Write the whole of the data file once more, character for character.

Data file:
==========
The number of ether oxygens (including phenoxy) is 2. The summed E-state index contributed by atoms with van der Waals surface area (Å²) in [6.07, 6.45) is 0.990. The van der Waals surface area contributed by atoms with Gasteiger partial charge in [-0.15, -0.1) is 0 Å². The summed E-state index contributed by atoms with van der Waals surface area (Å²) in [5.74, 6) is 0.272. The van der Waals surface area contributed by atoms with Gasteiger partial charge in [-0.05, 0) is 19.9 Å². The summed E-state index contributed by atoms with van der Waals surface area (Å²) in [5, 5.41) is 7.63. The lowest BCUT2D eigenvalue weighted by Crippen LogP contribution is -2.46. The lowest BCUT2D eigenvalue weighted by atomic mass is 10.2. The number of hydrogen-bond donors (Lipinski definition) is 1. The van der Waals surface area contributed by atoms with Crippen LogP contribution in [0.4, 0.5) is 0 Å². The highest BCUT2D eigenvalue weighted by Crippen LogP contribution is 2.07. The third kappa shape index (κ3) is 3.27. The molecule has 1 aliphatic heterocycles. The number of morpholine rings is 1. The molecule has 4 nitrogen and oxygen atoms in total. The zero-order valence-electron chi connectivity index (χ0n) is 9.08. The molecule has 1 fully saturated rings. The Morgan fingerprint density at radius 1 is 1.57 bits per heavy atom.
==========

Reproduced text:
The number of ether oxygens (including phenoxy) is 2. The summed E-state index contributed by atoms with van der Waals surface area (Å²) in [6.07, 6.45) is 0.990. The van der Waals surface area contributed by atoms with Gasteiger partial charge in [-0.15, -0.1) is 0 Å². The summed E-state index contributed by atoms with van der Waals surface area (Å²) in [5.74, 6) is 0.272. The van der Waals surface area contributed by atoms with Gasteiger partial charge in [-0.05, 0) is 19.9 Å². The summed E-state index contributed by atoms with van der Waals surface area (Å²) in [5, 5.41) is 7.63. The lowest BCUT2D eigenvalue weighted by Crippen LogP contribution is -2.46. The lowest BCUT2D eigenvalue weighted by atomic mass is 10.2. The number of hydrogen-bond donors (Lipinski definition) is 1. The van der Waals surface area contributed by atoms with Crippen LogP contribution in [0.4, 0.5) is 0 Å². The highest BCUT2D eigenvalue weighted by Crippen LogP contribution is 2.07. The third kappa shape index (κ3) is 3.27. The molecule has 1 aliphatic heterocycles. The number of morpholine rings is 1. The molecule has 4 nitrogen and oxygen atoms in total. The zero-order valence-electron chi connectivity index (χ0n) is 9.08. The molecule has 1 fully saturated rings. The Morgan fingerprint density at radius 1 is 1.57 bits per heavy atom.